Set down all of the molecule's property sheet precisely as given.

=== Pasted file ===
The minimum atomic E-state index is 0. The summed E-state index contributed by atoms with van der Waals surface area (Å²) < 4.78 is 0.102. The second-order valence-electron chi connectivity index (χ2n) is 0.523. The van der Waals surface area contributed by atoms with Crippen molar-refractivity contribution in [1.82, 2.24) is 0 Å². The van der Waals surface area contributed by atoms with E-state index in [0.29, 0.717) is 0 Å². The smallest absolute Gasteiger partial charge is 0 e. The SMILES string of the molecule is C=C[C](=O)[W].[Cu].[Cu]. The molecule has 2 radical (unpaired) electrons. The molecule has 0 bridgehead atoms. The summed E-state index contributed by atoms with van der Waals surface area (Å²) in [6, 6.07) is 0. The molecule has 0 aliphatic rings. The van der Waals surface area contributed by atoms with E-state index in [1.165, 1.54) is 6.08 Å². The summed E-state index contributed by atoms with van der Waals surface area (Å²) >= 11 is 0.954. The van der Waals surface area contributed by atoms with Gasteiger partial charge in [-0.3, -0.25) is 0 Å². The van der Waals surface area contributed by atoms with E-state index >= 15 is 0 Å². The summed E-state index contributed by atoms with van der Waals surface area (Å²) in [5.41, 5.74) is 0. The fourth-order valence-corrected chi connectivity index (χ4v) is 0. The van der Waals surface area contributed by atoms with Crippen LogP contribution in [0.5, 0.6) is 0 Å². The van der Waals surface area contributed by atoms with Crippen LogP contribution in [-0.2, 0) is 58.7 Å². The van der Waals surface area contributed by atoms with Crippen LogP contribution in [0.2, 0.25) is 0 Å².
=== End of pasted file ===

The minimum atomic E-state index is 0. The summed E-state index contributed by atoms with van der Waals surface area (Å²) < 4.78 is 0.102. The second-order valence-electron chi connectivity index (χ2n) is 0.523. The van der Waals surface area contributed by atoms with Crippen molar-refractivity contribution in [1.82, 2.24) is 0 Å². The van der Waals surface area contributed by atoms with E-state index in [0.29, 0.717) is 0 Å². The smallest absolute Gasteiger partial charge is 0 e. The SMILES string of the molecule is C=C[C](=O)[W].[Cu].[Cu]. The molecule has 2 radical (unpaired) electrons. The molecule has 0 bridgehead atoms. The summed E-state index contributed by atoms with van der Waals surface area (Å²) in [6, 6.07) is 0. The molecule has 0 aliphatic rings. The van der Waals surface area contributed by atoms with E-state index in [1.165, 1.54) is 6.08 Å². The summed E-state index contributed by atoms with van der Waals surface area (Å²) >= 11 is 0.954. The van der Waals surface area contributed by atoms with Gasteiger partial charge in [-0.3, -0.25) is 0 Å². The van der Waals surface area contributed by atoms with E-state index >= 15 is 0 Å². The summed E-state index contributed by atoms with van der Waals surface area (Å²) in [5.41, 5.74) is 0. The fourth-order valence-corrected chi connectivity index (χ4v) is 0. The van der Waals surface area contributed by atoms with Crippen LogP contribution in [0.5, 0.6) is 0 Å². The van der Waals surface area contributed by atoms with Crippen LogP contribution in [-0.2, 0) is 58.7 Å². The van der Waals surface area contributed by atoms with Crippen LogP contribution in [0.2, 0.25) is 0 Å².